See that? Once again, two opposing lines from an oversold oscillator signifying possible directional change. Is retail actually looking bullish? Only with an active imagination! Translation: Don't go open positions on the retail sector just because you saw the chart here tonight. Note that the only reason we see divergence here is because price action dipped to intraweek lows caused by a few mid-week hours or minutes of bearish market action. Using the wicks, we can make the argument for bullish divergence. However, using the candle bodies only, divergence does not exist.
So why show it as an example? One - to demonstrate the chart pattern. Two - there is a never-ending debate among technicians (published authors on the subject included) as to what really constitutes a good data point. Some argue that wicks count. Some say only to acknowledge the candle body at the end of the time period. My personal preference is to use whatever fits with the other 100 sets of facts/indicators surrounding the trade. Talk about non-committal! Sometimes I include wicks, sometimes not, depending on many other market factors. It comes down to a matter of personal preference. In other words, art, not science.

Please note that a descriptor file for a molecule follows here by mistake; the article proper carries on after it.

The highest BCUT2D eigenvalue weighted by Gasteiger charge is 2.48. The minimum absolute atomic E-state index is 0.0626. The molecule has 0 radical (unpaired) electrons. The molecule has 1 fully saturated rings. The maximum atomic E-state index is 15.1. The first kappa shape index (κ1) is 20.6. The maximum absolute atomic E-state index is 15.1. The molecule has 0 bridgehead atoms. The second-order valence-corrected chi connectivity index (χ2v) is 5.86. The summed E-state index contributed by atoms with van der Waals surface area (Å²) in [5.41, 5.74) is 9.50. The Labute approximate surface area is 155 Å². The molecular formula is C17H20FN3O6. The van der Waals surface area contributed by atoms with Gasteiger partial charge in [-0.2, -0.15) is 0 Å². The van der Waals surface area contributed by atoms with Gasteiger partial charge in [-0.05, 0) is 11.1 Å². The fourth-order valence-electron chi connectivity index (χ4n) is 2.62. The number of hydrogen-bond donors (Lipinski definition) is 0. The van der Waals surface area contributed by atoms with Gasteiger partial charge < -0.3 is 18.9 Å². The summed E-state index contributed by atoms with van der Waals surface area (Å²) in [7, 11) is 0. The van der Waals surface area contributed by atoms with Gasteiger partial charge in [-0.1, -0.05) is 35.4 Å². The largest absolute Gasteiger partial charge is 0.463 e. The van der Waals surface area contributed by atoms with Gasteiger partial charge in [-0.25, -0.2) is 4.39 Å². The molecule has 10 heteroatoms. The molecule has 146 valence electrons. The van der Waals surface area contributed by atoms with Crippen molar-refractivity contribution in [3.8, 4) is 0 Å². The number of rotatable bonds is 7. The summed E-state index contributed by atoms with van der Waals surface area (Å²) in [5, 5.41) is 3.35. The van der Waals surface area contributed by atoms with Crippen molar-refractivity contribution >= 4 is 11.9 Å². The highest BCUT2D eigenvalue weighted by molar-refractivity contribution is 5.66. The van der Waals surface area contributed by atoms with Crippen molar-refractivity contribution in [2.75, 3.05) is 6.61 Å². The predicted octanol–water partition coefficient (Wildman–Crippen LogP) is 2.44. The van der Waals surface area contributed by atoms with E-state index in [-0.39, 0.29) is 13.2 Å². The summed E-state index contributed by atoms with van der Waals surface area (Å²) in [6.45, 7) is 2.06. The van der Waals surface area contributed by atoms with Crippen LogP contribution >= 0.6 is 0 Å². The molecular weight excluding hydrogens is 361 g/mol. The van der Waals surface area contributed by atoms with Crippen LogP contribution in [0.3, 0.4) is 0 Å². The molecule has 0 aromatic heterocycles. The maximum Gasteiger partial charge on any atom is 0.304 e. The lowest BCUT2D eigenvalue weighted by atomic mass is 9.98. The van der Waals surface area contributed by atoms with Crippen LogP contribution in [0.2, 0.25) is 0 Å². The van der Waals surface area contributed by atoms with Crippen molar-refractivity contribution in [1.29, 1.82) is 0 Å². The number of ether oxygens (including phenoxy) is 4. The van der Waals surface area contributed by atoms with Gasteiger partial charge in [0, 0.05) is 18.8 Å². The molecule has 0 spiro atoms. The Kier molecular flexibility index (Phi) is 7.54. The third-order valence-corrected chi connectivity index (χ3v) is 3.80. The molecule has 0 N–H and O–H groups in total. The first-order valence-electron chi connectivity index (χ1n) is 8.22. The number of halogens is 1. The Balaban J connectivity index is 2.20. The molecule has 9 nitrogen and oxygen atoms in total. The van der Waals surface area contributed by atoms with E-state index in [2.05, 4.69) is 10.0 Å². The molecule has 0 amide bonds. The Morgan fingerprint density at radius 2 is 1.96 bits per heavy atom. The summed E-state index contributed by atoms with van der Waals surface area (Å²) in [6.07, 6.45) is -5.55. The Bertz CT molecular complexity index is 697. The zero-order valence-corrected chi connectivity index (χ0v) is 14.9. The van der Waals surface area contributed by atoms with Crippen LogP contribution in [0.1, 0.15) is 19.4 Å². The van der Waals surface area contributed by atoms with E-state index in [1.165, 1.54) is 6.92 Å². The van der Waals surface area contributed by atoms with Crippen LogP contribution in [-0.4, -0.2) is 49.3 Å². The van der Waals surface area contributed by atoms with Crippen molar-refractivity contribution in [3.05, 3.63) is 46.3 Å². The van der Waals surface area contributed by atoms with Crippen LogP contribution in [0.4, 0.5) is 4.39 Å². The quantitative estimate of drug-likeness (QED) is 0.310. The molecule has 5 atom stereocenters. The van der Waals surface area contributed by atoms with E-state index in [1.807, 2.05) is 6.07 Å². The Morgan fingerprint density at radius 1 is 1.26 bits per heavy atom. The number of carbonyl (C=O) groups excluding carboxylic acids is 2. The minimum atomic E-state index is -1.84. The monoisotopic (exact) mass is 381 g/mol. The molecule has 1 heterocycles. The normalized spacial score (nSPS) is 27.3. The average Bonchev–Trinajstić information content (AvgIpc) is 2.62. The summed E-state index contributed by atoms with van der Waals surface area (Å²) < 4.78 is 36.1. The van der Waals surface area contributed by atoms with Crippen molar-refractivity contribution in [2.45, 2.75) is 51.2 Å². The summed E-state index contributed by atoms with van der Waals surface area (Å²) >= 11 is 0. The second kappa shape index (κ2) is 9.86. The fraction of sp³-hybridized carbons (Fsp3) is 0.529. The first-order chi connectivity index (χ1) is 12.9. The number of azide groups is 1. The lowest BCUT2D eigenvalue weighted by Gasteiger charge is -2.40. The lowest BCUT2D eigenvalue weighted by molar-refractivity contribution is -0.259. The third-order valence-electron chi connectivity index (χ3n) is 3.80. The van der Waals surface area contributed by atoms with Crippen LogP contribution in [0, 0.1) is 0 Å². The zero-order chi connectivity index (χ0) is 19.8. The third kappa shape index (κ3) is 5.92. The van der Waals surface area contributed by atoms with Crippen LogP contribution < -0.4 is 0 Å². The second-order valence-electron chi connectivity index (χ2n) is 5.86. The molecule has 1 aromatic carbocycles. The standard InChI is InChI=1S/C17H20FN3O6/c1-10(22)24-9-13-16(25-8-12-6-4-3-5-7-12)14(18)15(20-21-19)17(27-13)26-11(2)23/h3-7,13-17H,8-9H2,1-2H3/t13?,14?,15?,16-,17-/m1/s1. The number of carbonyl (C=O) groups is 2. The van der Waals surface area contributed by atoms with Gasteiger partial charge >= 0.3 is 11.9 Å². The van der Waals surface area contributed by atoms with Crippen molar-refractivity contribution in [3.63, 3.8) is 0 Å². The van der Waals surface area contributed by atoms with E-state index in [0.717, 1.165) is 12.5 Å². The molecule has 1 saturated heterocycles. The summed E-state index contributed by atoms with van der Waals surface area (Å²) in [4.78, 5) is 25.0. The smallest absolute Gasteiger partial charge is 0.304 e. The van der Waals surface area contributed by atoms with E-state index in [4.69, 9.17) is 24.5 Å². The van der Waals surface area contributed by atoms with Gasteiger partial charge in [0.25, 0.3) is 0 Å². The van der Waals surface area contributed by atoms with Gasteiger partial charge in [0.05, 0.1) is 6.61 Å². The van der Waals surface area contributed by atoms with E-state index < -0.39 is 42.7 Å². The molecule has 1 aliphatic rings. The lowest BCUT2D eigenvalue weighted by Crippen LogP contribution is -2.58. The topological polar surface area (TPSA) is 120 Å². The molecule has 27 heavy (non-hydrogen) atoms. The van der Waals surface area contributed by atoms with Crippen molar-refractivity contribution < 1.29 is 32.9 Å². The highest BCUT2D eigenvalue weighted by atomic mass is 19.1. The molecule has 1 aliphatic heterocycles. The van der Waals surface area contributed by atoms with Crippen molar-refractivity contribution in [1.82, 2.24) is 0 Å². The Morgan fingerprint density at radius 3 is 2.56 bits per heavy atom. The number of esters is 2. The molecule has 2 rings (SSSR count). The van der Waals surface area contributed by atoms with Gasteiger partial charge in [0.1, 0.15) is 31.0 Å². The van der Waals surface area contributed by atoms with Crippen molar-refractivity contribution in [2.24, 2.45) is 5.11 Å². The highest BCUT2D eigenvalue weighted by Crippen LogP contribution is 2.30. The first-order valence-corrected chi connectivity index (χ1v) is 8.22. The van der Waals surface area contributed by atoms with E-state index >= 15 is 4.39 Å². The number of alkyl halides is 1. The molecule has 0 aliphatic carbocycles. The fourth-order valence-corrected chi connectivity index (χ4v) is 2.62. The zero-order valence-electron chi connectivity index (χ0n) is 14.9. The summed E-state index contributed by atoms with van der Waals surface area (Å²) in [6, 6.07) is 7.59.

Well, if this business were any easier, everyone would do it. If it were any harder, no one would do it. Anyway, now we have another tool to help us determine the ultimate direction of which way we'll trade. We won't always be correct in our trading decisions, but divergence, especially strong divergence signals, can tilt the odds slightly in our favor.
Until next time, make a great weekend for yourselves! Oh, and since next Thursday is Thanksgiving, be sure to give a few moments of thanks for all the abundance and blessings we still enjoy. It's a far cry from the harsh conditions encountered by those landing on Plymouth Rock over 350 years ago. And for that alone, I am thankful.